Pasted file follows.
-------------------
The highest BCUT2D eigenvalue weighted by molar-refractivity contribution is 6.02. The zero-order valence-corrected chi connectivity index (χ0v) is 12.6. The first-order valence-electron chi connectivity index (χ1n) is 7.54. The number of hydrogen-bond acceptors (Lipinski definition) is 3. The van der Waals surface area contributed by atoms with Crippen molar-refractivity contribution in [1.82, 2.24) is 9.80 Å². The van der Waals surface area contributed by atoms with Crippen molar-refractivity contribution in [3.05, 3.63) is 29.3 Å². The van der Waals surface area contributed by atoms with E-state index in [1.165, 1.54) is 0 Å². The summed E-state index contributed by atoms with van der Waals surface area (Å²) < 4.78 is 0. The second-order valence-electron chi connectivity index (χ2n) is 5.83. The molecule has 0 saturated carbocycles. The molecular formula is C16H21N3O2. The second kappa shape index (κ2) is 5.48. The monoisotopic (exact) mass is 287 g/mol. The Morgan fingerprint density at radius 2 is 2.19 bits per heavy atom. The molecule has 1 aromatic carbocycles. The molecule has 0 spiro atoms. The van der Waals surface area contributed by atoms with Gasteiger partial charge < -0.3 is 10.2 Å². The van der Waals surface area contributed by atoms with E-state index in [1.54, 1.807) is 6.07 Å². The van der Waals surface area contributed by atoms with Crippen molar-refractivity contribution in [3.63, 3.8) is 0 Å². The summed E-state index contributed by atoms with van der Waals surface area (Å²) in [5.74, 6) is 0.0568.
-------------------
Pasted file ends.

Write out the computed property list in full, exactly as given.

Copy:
The highest BCUT2D eigenvalue weighted by molar-refractivity contribution is 6.02. The zero-order valence-corrected chi connectivity index (χ0v) is 12.6. The first-order valence-electron chi connectivity index (χ1n) is 7.54. The number of hydrogen-bond acceptors (Lipinski definition) is 3. The van der Waals surface area contributed by atoms with Crippen molar-refractivity contribution in [1.82, 2.24) is 9.80 Å². The van der Waals surface area contributed by atoms with Crippen molar-refractivity contribution in [3.05, 3.63) is 29.3 Å². The van der Waals surface area contributed by atoms with E-state index in [1.165, 1.54) is 0 Å². The summed E-state index contributed by atoms with van der Waals surface area (Å²) < 4.78 is 0. The second-order valence-electron chi connectivity index (χ2n) is 5.83. The molecule has 0 saturated carbocycles. The molecular formula is C16H21N3O2. The second kappa shape index (κ2) is 5.48. The monoisotopic (exact) mass is 287 g/mol. The Morgan fingerprint density at radius 2 is 2.19 bits per heavy atom. The molecule has 1 aromatic carbocycles. The molecule has 0 spiro atoms. The van der Waals surface area contributed by atoms with Gasteiger partial charge < -0.3 is 10.2 Å². The van der Waals surface area contributed by atoms with E-state index in [1.54, 1.807) is 6.07 Å². The van der Waals surface area contributed by atoms with Crippen molar-refractivity contribution in [3.63, 3.8) is 0 Å². The summed E-state index contributed by atoms with van der Waals surface area (Å²) in [5.74, 6) is 0.0568.